CONCLUSIONS

The typical dietary results reported in this assessment of healthy, Southwestern seniors were consistent with nationally representative samples of adults aged 50 and older. Despite high levels of supplement use, more than half of the older adults were at risk for inadequate levels of vitamin D, vitamin E, folate and calcium. The majority of the older adults reported BMIs above 25, despite energy intakes which appeared “reduced” in comparison to those of younger or more active adults. Dietary components, however, indicate viable options for improvement. The selection of fewer daily servings of higher quality protein foods from the meat and protein group would allow the replacement of excessive dietary fat and protein with dairy and grain foods. Fiber and micronutrient levels associated with reductions in age-related disease risks could be improved through the selection of fortified and whole grain foods and fruit and vegetable intake. Only half of the surveyed older adults were meeting “5 A Day” recommendations for fruit and vegetable servings.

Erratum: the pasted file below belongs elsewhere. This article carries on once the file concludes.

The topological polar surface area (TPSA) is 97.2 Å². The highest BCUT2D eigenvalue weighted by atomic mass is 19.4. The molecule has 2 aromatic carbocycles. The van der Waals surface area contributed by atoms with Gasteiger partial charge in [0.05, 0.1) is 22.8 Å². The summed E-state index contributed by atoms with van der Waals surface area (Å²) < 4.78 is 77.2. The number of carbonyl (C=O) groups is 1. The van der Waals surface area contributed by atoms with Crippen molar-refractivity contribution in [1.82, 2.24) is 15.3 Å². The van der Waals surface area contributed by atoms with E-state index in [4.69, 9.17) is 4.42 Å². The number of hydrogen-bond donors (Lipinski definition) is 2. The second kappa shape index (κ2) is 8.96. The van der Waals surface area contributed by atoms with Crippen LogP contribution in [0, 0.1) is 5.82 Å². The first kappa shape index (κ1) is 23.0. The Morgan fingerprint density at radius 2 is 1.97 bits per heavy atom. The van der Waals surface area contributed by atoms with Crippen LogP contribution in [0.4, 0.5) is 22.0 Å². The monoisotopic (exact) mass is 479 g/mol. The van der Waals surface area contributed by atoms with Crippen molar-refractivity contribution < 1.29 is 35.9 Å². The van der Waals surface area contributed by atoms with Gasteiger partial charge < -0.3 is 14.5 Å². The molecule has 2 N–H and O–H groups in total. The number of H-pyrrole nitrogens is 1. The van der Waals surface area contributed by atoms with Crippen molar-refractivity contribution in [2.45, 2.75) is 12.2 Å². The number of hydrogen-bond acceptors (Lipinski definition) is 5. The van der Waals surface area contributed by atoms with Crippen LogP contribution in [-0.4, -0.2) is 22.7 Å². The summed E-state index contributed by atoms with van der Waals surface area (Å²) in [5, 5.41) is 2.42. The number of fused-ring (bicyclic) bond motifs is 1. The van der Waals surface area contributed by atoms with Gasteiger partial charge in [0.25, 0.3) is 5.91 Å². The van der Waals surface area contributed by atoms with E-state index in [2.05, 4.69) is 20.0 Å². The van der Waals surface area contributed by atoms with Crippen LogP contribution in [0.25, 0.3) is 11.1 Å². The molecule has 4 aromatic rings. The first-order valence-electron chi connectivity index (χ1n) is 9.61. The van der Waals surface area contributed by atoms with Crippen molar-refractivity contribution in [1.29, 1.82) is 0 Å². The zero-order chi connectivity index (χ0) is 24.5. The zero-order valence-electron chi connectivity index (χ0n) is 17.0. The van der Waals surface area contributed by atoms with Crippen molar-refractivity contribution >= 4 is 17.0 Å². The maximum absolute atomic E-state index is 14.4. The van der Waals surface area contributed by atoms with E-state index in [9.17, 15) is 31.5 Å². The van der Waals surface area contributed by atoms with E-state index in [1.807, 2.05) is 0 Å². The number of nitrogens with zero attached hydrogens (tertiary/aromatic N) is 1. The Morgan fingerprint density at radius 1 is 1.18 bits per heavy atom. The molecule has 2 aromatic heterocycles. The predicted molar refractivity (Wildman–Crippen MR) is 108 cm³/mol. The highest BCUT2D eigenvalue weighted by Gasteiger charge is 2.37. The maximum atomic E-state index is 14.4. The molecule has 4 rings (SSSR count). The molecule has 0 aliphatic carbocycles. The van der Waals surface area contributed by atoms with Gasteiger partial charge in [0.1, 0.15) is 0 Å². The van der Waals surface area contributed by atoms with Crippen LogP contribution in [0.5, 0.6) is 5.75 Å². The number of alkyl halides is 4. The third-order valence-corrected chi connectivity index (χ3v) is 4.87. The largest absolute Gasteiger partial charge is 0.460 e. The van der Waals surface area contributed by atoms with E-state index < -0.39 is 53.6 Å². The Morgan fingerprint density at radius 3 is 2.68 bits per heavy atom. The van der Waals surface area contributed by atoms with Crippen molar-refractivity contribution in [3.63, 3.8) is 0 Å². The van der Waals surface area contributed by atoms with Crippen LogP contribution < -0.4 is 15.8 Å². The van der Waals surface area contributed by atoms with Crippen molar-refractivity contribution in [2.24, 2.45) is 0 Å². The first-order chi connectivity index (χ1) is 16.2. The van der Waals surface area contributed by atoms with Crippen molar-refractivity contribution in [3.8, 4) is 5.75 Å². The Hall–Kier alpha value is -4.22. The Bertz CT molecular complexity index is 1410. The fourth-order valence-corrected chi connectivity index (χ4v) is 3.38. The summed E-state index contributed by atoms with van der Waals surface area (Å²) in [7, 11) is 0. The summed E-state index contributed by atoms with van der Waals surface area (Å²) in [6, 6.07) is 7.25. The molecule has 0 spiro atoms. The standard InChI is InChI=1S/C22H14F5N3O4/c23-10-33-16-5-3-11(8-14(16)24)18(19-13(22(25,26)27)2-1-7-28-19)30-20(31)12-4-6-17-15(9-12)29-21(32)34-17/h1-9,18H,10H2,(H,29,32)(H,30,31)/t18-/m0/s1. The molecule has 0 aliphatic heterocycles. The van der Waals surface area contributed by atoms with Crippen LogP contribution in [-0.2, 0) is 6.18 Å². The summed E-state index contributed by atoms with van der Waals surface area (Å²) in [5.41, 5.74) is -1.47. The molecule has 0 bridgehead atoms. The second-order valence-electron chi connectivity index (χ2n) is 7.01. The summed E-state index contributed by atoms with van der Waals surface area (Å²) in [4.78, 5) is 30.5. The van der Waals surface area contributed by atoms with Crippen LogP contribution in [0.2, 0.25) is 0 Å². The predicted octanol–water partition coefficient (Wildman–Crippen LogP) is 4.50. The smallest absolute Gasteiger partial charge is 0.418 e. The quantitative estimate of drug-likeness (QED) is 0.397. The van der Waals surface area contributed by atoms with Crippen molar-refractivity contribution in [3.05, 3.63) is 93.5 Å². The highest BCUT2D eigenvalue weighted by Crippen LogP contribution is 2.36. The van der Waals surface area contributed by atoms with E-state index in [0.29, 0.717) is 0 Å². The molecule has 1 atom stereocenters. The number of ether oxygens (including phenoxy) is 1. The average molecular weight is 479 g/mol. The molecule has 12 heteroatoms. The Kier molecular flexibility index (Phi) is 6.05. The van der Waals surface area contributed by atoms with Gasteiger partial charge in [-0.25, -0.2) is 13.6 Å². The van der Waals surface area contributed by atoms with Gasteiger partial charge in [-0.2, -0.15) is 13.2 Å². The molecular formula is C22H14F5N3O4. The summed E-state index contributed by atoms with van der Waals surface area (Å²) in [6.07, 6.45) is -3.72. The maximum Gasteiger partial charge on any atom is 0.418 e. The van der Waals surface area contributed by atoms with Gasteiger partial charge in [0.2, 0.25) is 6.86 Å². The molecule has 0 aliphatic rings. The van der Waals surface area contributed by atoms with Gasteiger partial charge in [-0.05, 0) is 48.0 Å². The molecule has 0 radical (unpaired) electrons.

The results of this study, comparing nutrient and food group intakes among healthy, free-living, older adults, suggest guidance and encouragement in the selection of nutrient-dense foods from the five food groups of the Food Guide Pyramid may provide specific, yet tangible tools to improve dietary intake among the growing older adult population.

ACKNOWLEDGEMENTS

Supported by funds from the National Cancer Institute (CA78192, CA27502).

Footnotes

A summary of this research was presented in a poster at the Third International Conference on Nutrition and Aging, organized by the International Life Sciences Institute, held at Showa Women's University, Tokyo, Japan, September 21−22, 1999.